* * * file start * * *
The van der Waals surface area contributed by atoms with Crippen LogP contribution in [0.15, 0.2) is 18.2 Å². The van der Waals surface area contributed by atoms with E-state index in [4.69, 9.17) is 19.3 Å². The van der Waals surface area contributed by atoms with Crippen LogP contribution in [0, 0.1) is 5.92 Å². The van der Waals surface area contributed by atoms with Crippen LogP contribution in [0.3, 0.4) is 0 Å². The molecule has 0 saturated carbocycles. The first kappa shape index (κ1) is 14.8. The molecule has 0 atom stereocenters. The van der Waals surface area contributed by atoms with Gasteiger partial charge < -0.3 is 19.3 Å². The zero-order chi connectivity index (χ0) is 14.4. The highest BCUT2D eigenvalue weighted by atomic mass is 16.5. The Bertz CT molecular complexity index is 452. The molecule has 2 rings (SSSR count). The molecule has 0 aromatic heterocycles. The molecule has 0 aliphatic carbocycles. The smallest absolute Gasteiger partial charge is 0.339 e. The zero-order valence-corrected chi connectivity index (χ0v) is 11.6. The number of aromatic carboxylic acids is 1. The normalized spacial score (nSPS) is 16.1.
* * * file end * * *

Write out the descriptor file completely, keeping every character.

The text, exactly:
The van der Waals surface area contributed by atoms with Crippen LogP contribution in [0.15, 0.2) is 18.2 Å². The van der Waals surface area contributed by atoms with E-state index in [4.69, 9.17) is 19.3 Å². The van der Waals surface area contributed by atoms with Crippen LogP contribution in [0, 0.1) is 5.92 Å². The van der Waals surface area contributed by atoms with Crippen LogP contribution in [0.3, 0.4) is 0 Å². The molecule has 0 saturated carbocycles. The first kappa shape index (κ1) is 14.8. The molecule has 0 atom stereocenters. The van der Waals surface area contributed by atoms with Gasteiger partial charge < -0.3 is 19.3 Å². The zero-order chi connectivity index (χ0) is 14.4. The highest BCUT2D eigenvalue weighted by atomic mass is 16.5. The Bertz CT molecular complexity index is 452. The molecule has 2 rings (SSSR count). The molecule has 0 aromatic heterocycles. The molecule has 0 aliphatic carbocycles. The smallest absolute Gasteiger partial charge is 0.339 e. The zero-order valence-corrected chi connectivity index (χ0v) is 11.6. The number of aromatic carboxylic acids is 1. The normalized spacial score (nSPS) is 16.1.